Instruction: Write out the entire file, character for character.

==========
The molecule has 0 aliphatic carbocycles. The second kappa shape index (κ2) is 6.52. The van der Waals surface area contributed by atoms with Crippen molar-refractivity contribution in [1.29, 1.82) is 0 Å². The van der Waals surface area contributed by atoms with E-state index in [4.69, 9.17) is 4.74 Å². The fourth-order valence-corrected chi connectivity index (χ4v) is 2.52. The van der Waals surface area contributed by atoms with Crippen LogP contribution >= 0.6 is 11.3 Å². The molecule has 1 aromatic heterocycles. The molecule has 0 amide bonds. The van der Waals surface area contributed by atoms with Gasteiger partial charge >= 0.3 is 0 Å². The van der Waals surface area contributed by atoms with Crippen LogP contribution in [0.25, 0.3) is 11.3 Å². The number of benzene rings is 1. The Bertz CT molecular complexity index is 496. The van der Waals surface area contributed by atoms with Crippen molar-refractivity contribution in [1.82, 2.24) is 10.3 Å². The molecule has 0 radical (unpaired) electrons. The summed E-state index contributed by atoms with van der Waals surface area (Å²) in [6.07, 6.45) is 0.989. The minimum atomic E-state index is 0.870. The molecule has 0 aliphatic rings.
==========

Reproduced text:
The molecule has 0 aliphatic carbocycles. The second kappa shape index (κ2) is 6.52. The van der Waals surface area contributed by atoms with Crippen molar-refractivity contribution in [1.29, 1.82) is 0 Å². The van der Waals surface area contributed by atoms with E-state index in [4.69, 9.17) is 4.74 Å². The fourth-order valence-corrected chi connectivity index (χ4v) is 2.52. The van der Waals surface area contributed by atoms with Crippen LogP contribution >= 0.6 is 11.3 Å². The molecule has 1 aromatic heterocycles. The molecule has 0 amide bonds. The van der Waals surface area contributed by atoms with Gasteiger partial charge >= 0.3 is 0 Å². The van der Waals surface area contributed by atoms with Crippen LogP contribution in [0.25, 0.3) is 11.3 Å². The number of benzene rings is 1. The Bertz CT molecular complexity index is 496. The van der Waals surface area contributed by atoms with Crippen molar-refractivity contribution in [1.82, 2.24) is 10.3 Å². The molecule has 0 radical (unpaired) electrons. The summed E-state index contributed by atoms with van der Waals surface area (Å²) in [6.07, 6.45) is 0.989. The minimum atomic E-state index is 0.870. The molecule has 0 aliphatic rings.